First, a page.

WASHINGTON - The credit crisis' adverse impact on state and local governments makes legislation to improve municipal market disclosure more important than ever so that investors can better understand the tax-exempt debt they own, Securities and Exchange Commission chairman Christopher Cox told a congressional panel yesterday.

Speaking before the House Committee on Oversight and Government Reform, Cox included muni disclosure legislation among a list of regulatory changes he would like to see enacted. He also called for the establishment of a regulator for the roughly $58 trillion credit-default swaps market, which he said could not wait until next year to be regulated.

Cox said there are "significant regulatory gaps" with respect to the $2.7 trillion dollar municipal securities market. "Individual investors account for nearly two-thirds of this multi-trillion dollar market, and neither the SEC nor any federal regulator has the ability to insist on full disclosure," he said.

Cox's remarks came at the start of a four-hour hearing on the roles the federal agencies have played in the credit crisis that also featured testimony from former Federal Reserve chairman Alan Greenspan and former Treasury Secretary John Snow.

In Cox's more detailed written testimony, which went much further than his oral remarks, he noted the looming possibility that Jefferson County, Ala., may default on its bonds, which he said is "only the most recent reminder of what can go wrong" in the market.

He also pointed to the recent securities fraud charges the SEC brought against five former San Diego officials claiming, among other things, that they made false and misleading statements in connection with $260 million of muni securities the city issued in 2002 and 2003.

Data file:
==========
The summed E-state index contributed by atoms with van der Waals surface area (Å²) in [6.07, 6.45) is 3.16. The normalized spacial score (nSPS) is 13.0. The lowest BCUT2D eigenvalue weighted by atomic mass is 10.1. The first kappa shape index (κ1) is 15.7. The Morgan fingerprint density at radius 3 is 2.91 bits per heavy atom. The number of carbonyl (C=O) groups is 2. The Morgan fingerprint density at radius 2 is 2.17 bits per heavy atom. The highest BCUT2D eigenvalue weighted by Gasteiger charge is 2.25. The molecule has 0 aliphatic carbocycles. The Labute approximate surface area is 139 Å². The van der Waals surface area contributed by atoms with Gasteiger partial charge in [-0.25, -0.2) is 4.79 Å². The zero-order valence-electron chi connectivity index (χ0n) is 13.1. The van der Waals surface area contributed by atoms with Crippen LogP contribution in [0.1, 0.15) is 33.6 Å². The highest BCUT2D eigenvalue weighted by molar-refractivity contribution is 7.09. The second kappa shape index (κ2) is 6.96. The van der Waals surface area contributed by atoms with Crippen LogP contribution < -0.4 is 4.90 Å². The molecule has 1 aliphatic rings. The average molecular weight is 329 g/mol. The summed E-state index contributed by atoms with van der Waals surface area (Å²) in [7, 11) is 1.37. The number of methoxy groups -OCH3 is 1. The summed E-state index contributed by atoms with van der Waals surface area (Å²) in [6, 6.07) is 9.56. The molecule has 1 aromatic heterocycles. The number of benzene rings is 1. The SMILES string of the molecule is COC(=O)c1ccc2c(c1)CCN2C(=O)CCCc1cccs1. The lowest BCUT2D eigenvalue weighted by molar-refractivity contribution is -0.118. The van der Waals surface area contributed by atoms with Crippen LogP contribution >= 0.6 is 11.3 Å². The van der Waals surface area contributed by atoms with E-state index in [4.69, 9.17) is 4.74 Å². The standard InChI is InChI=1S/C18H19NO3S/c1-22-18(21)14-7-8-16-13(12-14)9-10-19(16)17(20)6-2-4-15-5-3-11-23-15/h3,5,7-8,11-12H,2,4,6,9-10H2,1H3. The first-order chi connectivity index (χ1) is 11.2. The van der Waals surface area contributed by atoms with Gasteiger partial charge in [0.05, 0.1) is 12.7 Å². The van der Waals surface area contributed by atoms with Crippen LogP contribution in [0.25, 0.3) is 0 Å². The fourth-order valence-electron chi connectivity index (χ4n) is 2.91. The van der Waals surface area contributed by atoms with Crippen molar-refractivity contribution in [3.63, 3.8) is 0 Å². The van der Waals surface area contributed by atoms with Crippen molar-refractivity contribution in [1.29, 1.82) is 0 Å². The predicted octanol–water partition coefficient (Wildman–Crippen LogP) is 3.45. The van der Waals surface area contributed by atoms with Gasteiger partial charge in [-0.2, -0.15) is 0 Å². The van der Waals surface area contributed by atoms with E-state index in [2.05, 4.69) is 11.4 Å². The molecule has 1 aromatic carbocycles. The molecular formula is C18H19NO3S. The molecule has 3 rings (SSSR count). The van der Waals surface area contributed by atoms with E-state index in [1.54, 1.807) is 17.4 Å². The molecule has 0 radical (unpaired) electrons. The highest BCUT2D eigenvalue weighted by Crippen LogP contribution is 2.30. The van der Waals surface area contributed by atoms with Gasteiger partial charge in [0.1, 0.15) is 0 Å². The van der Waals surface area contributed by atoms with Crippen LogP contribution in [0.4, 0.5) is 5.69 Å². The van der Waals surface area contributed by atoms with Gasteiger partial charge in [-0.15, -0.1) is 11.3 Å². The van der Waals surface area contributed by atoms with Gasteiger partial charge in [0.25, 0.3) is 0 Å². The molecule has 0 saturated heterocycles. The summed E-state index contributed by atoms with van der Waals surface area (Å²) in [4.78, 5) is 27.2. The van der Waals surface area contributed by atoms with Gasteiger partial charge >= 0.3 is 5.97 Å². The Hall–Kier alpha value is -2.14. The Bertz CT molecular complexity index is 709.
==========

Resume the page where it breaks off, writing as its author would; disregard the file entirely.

"The multibillion dollar fraud in the city of San Diego ... has injured investors and taxpayers alike," he said in the prepared testimony. "The economic slowdown will now make it even harder for many state and localities to meet their obligations."

Turning to interest-rate swap agreements, Cox noted in his written remarks: "Many municipalities continue to use interest-rate swaps in ways that expose them to the risk that the financial intuitions on the other side of the derivatives contract may fail. That is why, repeatedly over the last two years, I have asked Congress to give the SEC the authority to bring municipal finance disclosure at least up to par with corporate disclosure. Knowing what we now know, I would have begun this campaign on my first day on the job."

The testimony is the strongest yet from Cox on the need for improvements to municipal disclosure and comes nearly 15 months after he unveiled a list of municipal market initiatives to boost municipal disclosure and accounting standards.

Only one initiative - the establishment of a central repository for continuing disclosure documents - has gained any traction and that did not require congressional action.

Lawmakers grilled Cox and the two former officials on the causes of the financial crisis. Greenspan conceded he made some mistakes in his assumptions about unregulated markets but called the credit crisis a "once-in-a-century credit tsunami."